Last month, I attended our Episcopal Diocese’s annual convention and had the privilege of hearing the Rev. Isaiah Shaneequa Brokenleg give the keynote speech. She’s on the national church staff in the Office of Reconciliation, Justice and Creation Care. Her words about how to be a good relative were encouraging and compelling as we continue to address the epidemic of racism in America today.
Although the convention took place more than a month ago, I waited to write about what she said until this week because I want to connect it with Thanksgiving. As I noted last year, I’ve been rethinking this American holiday in light of the negative impact white-skinned settlers (who became invaders) had on the Native American peoples. Natives helped clueless white settlers survive and were rewarded with “a slow, unfolding genocide.”
Here’s what Shaneequa Brokenleg said that really struck home with me. She preached about Jesus’ familiar parable of the prodigal son—with what, for me, was a new twist. She said that the prodigal son (who took “his share” of the father’s resources and squandered them) is the white church.
White Christians have work to do in recognizing how we have taken and squandered the resources of this land—which was once “used” much more sustainably by the indigenous people. Most of us probably didn’t do this directly, but we have benefitted from what was handed on to us by our spiritual ancestors. Now, at least some of us are repentant and seeking to return “home.” We are recognizing that our ancestors have “squandered” both this land and the people in it with “dissolute living,” to use Jesus’ words.
The older brother in this reframing of the parable is the Black, Indigenous, and People of Color church. Their challenge is how to respond to the prodigal son when he returns, repentant. They have a powerful and important discernment process to undertake, and it’s not mine to do. But I will pray for them, and for us, as we take this journey together toward figuring out what it means to be a good relative in the twenty-first century.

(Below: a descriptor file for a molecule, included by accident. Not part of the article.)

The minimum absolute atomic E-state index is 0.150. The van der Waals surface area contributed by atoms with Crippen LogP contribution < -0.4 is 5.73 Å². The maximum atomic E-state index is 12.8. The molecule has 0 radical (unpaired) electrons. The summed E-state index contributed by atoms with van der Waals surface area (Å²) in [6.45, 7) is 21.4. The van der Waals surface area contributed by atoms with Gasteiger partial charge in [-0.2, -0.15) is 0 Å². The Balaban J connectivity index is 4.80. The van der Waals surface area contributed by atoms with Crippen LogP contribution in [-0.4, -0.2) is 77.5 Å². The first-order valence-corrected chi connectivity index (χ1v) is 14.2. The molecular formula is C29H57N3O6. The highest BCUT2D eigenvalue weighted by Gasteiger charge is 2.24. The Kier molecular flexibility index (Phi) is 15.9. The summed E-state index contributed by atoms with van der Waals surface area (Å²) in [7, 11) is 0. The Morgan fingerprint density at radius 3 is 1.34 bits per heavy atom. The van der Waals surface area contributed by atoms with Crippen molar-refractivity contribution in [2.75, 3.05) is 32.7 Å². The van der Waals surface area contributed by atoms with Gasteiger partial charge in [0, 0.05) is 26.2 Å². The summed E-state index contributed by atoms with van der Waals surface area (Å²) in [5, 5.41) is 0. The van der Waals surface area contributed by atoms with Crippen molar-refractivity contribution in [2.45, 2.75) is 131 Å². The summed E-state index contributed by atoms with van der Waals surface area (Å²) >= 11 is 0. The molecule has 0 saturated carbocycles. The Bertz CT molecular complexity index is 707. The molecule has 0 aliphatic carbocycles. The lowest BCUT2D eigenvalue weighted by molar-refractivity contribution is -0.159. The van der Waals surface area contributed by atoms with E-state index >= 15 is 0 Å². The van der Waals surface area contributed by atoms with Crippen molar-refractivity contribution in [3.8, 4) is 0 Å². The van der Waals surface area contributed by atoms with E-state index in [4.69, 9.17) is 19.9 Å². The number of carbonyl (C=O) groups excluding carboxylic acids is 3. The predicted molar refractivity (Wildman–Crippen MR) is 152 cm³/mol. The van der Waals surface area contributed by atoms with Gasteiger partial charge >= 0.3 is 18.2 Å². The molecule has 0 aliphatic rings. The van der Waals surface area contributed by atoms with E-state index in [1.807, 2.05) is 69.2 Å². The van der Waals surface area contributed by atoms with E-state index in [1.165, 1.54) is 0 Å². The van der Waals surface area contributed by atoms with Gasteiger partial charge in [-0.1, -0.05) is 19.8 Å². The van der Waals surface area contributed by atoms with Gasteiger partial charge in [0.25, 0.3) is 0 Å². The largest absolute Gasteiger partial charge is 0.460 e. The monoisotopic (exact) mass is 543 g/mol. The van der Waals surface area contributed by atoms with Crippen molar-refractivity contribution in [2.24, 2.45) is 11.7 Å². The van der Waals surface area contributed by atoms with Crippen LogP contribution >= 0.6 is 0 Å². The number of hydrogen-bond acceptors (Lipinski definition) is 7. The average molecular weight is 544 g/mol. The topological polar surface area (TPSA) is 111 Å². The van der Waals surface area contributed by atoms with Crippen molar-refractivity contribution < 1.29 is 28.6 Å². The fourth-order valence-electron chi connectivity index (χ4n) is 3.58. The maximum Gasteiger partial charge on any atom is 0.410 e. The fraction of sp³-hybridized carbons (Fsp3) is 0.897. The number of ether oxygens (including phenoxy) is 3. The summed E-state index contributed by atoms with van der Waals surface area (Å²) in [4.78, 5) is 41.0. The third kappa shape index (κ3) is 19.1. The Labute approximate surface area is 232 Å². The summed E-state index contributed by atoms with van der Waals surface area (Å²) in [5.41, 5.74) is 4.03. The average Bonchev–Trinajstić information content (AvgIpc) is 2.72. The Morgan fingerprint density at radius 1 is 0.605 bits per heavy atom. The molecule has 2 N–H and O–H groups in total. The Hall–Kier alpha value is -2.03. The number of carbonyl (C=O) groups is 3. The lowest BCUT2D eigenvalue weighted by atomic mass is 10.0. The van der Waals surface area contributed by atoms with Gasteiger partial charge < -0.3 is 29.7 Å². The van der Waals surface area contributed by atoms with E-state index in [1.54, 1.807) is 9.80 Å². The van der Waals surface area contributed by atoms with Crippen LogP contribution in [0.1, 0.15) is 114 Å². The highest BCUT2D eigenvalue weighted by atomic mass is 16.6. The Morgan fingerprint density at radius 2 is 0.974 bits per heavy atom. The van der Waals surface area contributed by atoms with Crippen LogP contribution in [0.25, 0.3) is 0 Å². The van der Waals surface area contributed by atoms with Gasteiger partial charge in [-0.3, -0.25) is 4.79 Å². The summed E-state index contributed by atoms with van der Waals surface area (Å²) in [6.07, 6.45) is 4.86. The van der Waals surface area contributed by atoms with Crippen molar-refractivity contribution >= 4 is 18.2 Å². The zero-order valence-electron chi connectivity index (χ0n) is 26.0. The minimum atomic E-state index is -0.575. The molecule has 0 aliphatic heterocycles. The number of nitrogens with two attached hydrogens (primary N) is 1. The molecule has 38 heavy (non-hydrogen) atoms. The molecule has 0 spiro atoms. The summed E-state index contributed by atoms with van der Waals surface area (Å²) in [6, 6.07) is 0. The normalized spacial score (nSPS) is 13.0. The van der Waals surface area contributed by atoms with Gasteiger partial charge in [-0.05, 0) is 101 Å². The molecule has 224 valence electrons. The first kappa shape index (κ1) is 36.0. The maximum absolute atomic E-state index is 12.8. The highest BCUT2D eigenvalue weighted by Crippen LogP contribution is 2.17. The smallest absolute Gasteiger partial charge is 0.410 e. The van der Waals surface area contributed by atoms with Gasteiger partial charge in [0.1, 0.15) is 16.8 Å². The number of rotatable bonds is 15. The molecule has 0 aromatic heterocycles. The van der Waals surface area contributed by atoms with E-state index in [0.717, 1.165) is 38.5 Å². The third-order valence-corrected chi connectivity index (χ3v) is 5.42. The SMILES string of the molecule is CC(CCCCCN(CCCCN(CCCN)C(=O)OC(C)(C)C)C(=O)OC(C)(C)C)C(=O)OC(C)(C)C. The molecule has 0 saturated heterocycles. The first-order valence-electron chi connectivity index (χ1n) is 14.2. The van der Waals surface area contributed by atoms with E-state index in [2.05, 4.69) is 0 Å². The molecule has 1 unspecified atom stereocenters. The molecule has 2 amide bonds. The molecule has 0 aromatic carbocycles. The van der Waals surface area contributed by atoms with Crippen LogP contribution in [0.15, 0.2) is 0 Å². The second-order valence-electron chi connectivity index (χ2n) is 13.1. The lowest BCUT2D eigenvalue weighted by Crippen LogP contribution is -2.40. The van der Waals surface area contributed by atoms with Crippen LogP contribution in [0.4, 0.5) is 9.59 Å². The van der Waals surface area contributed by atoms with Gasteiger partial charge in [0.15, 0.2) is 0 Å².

So, what does this mean for our observance of Thanksgiving? As I noted last year, Christians can separate the celebration of God’s bounty from our need to address the historical and cultural baggage that comes along with this feast we’ve put up on a pedestal. I believe it’s time to return home, to the arms of our loving God. We can accept the new clothing God may give us to wear, but we also need to recognize that we have squandered our share of God’s creation. We don’t belong in charge of what’s left because we have been trained, subconsciously and pervasively, to take over, consume, and dictate what should be done with it. If there is to be anything left for our children’s children, we must let wiser leaders with different agendas take over. We must learn anew what it means to be a good relative.
This is a very strong message. If I’ve spoiled your Thanksgiving, I could apologize, but I won’t. It’s time to eat less on this day, focus less on football (and other competitive win/lose concepts), and repent for our communal behavior. Then, maybe, we prodigals can dare to say to God, “As a church community, we have sinned. As privileged leaders, we have failed to be a good relative. Teach us how to be servants because we aren’t fit to be in charge of your creation.”
Then, we can let go of control and see how our father/Creator decides to respond.
Will you join me?